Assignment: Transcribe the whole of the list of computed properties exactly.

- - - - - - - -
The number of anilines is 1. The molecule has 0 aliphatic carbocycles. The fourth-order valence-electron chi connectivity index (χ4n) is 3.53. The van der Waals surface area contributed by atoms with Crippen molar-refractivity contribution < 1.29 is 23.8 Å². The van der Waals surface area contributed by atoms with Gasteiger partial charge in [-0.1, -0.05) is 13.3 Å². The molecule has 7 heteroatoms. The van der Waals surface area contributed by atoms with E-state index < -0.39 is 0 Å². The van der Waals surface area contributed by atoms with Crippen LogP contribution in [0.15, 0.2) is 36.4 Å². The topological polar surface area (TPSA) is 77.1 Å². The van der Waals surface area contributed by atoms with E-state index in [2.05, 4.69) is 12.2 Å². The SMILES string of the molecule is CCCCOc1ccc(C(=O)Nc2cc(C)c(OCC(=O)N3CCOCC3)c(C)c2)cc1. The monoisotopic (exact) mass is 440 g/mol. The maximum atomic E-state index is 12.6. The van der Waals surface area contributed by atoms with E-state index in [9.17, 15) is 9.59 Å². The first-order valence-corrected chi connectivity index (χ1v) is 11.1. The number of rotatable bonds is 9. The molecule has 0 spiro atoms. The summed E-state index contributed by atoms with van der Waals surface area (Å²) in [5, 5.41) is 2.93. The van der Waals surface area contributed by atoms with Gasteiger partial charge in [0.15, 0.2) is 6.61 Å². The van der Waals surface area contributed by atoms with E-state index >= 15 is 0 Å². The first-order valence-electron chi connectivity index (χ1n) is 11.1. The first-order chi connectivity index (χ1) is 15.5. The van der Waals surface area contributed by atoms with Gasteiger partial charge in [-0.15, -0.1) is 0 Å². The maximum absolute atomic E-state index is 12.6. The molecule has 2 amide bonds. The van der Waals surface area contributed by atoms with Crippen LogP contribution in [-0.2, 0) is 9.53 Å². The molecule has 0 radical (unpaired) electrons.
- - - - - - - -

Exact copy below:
The number of anilines is 1. The molecule has 0 aliphatic carbocycles. The fourth-order valence-electron chi connectivity index (χ4n) is 3.53. The van der Waals surface area contributed by atoms with Crippen molar-refractivity contribution < 1.29 is 23.8 Å². The van der Waals surface area contributed by atoms with Gasteiger partial charge in [-0.1, -0.05) is 13.3 Å². The molecule has 7 heteroatoms. The van der Waals surface area contributed by atoms with E-state index < -0.39 is 0 Å². The van der Waals surface area contributed by atoms with Crippen LogP contribution in [0.15, 0.2) is 36.4 Å². The topological polar surface area (TPSA) is 77.1 Å². The van der Waals surface area contributed by atoms with E-state index in [2.05, 4.69) is 12.2 Å². The SMILES string of the molecule is CCCCOc1ccc(C(=O)Nc2cc(C)c(OCC(=O)N3CCOCC3)c(C)c2)cc1. The monoisotopic (exact) mass is 440 g/mol. The maximum atomic E-state index is 12.6. The van der Waals surface area contributed by atoms with E-state index in [9.17, 15) is 9.59 Å². The first-order valence-corrected chi connectivity index (χ1v) is 11.1. The number of rotatable bonds is 9. The molecule has 0 spiro atoms. The summed E-state index contributed by atoms with van der Waals surface area (Å²) in [5, 5.41) is 2.93. The van der Waals surface area contributed by atoms with Gasteiger partial charge in [0.15, 0.2) is 6.61 Å². The van der Waals surface area contributed by atoms with E-state index >= 15 is 0 Å². The first-order valence-electron chi connectivity index (χ1n) is 11.1. The first-order chi connectivity index (χ1) is 15.5. The van der Waals surface area contributed by atoms with Gasteiger partial charge in [-0.15, -0.1) is 0 Å². The maximum absolute atomic E-state index is 12.6. The molecule has 2 amide bonds. The van der Waals surface area contributed by atoms with Crippen LogP contribution in [-0.2, 0) is 9.53 Å². The molecule has 0 radical (unpaired) electrons.